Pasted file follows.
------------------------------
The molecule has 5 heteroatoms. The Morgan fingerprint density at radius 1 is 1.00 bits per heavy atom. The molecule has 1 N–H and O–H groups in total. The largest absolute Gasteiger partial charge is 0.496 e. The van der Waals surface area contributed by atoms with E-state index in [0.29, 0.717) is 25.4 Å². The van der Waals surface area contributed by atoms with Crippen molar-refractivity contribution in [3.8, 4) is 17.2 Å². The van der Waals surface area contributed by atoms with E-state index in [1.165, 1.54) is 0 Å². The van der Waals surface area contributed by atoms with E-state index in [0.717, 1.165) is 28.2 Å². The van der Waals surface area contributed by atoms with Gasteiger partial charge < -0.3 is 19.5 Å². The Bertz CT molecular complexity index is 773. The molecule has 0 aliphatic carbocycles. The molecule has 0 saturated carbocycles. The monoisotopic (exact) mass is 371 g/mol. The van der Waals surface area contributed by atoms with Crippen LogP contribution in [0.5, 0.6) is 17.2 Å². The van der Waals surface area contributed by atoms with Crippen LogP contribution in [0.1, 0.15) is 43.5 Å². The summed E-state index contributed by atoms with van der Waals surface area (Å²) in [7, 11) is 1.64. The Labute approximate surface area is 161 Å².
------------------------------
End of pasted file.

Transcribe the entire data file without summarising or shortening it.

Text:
The molecule has 5 heteroatoms. The Morgan fingerprint density at radius 1 is 1.00 bits per heavy atom. The molecule has 1 N–H and O–H groups in total. The largest absolute Gasteiger partial charge is 0.496 e. The van der Waals surface area contributed by atoms with E-state index in [0.29, 0.717) is 25.4 Å². The van der Waals surface area contributed by atoms with Crippen molar-refractivity contribution in [3.8, 4) is 17.2 Å². The van der Waals surface area contributed by atoms with E-state index in [1.165, 1.54) is 0 Å². The van der Waals surface area contributed by atoms with E-state index in [0.717, 1.165) is 28.2 Å². The van der Waals surface area contributed by atoms with Gasteiger partial charge < -0.3 is 19.5 Å². The Bertz CT molecular complexity index is 773. The molecule has 0 aliphatic carbocycles. The molecule has 0 saturated carbocycles. The monoisotopic (exact) mass is 371 g/mol. The van der Waals surface area contributed by atoms with Crippen LogP contribution in [0.5, 0.6) is 17.2 Å². The van der Waals surface area contributed by atoms with Crippen LogP contribution in [0.1, 0.15) is 43.5 Å². The summed E-state index contributed by atoms with van der Waals surface area (Å²) in [7, 11) is 1.64. The Labute approximate surface area is 161 Å².